In places which are sheltered and of relatively low altitude (like Dee Lagoon at about 650 m) beetles can often be on the water by early November. In higher, more exposed habitats (such as Great Lake at almost 1050 m) significant falls might not occur until Christmas time. But all this varies according to prevailing conditions. 

When there are very few beetles about, the trout do not stay on the surface long enough to provide good sport. On the other hand, if there is an oversupply, fish gorge themselves too quickly and the rise is still something of a nonevent. Ideal conditions occur when there is just a fair sprinkling of beetles and then the trout will feed pretty much as they do during a good dun hatch, chomping down one beetle after another. 

Be warned: often enough the fishing is plain tough. Sometimes the trout take naturals with gusto, mopping up every one in sight, and still refuse each and every artificial. But that, of course, is what makes fishing for beetle feeders so damned addictive.

Best time of Year:
November to March

Best Flies:
Plastic Gum Beetle (in a range of colours from brown to green/yellow to slate grey; sizes 10-14)

Hot spots:
Dee Lagoon
Great Lake
Arthur's Lake
Lake Echo
Brady's chain of lakes
Lake St. Clair
Western Lakes
just about any other water in Tasmania.

Scottish Loch-style fishing

Equipment | Feature Fishing | Polaroiding | Mayflies | Frog Time | Classic Tailers | Beetles | Scottish Loch-style Fishing | Wind Lanes & Midges | Evening Risers | Sea Trout | Fastwater Streams | Meadow Streams | Wilderness | Where do I go today?

Loch style fishing is really a synonym for active fly fishing from a drifting boat. Since the English master John Horsey visited Tasmania early in 1999, such fishing in Tasmania generally and on Arthur's Lake and Great Lake in particular has undergone a revolution. Strange as it may seem at first, English techniques work on our wild browns just as well as they do on rainbow 'stockies'.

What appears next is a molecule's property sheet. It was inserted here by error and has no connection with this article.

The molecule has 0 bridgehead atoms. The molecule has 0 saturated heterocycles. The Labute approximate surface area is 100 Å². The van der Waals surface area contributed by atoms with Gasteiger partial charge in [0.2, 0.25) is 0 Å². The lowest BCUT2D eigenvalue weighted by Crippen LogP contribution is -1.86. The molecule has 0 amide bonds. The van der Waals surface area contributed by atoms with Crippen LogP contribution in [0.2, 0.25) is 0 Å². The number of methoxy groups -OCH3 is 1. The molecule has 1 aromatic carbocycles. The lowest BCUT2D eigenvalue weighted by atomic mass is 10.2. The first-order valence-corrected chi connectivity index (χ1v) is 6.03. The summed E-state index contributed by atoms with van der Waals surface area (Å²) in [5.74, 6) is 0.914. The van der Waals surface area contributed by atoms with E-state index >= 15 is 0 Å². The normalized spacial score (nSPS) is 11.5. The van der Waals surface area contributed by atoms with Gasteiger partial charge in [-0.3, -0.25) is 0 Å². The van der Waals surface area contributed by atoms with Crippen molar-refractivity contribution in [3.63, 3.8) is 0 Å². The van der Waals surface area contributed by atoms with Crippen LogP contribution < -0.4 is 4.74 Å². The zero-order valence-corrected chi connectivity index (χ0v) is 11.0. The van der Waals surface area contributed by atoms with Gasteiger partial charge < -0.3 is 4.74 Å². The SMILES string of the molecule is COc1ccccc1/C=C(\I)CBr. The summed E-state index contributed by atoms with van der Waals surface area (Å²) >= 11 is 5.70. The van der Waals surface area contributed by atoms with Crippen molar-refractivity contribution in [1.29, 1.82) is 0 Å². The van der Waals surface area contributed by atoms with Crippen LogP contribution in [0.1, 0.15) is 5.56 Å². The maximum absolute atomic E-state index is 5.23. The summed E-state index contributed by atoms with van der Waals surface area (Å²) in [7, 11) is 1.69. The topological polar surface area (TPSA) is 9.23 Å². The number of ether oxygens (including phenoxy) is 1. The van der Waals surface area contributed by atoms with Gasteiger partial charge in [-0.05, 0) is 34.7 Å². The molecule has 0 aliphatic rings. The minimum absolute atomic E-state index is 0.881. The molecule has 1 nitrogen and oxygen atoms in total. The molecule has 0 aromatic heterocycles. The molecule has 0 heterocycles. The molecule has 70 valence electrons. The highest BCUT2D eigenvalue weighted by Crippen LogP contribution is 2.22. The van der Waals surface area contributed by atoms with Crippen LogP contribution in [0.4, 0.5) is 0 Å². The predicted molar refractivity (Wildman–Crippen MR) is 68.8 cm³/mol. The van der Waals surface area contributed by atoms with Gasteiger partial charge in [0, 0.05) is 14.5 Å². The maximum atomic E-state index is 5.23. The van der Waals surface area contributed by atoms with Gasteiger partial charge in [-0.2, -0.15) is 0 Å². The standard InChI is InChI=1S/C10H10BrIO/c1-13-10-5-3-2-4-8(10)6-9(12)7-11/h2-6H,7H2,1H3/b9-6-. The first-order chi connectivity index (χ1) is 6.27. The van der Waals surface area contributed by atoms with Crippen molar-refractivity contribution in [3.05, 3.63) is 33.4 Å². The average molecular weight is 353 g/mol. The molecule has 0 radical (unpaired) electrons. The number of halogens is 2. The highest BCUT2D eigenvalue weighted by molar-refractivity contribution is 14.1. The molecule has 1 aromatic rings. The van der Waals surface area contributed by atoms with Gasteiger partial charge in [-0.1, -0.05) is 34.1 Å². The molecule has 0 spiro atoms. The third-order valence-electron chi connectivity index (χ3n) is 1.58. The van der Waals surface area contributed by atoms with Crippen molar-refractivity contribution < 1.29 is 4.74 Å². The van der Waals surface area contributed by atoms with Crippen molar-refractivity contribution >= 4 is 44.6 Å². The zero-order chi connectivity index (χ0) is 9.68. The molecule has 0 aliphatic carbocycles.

The secret to successful loch-style fishing involves using a team of flies to search efficiently in likely water. Proficient exponents work their way along all the best features, casting a short line (10-15 m) and allowing the cast to rest on the water for no more than five to ten seconds or so at a time. They also cast and retrieve efficiently, often teasing the flies across the surface in short bursts and lifting them from the water one at a time. Moreover, they take care to cast out to the side of the drift, rather than straight in front, so that the flies are always retrieved over new water. 

A team of three flies is preferred, the top dropper being 3 ft from the fly line, the second 5 ft from that and the point fly yet another 5 ft further on - making an overall leader length of 13 ft. For normal boat fishing, the English often use a team of wet flies or nymphs but Tasmanians have been much more keen to embrace the 'three dry flies' option. This method involves the use of different flies so that you hedge your bets and so that one or more can act as an attractor. The preferred patterns have lightly dressed seals-fur bodies and cheap 'nasty' hackles. Once treated with floatant they sit in the surface film but never sink.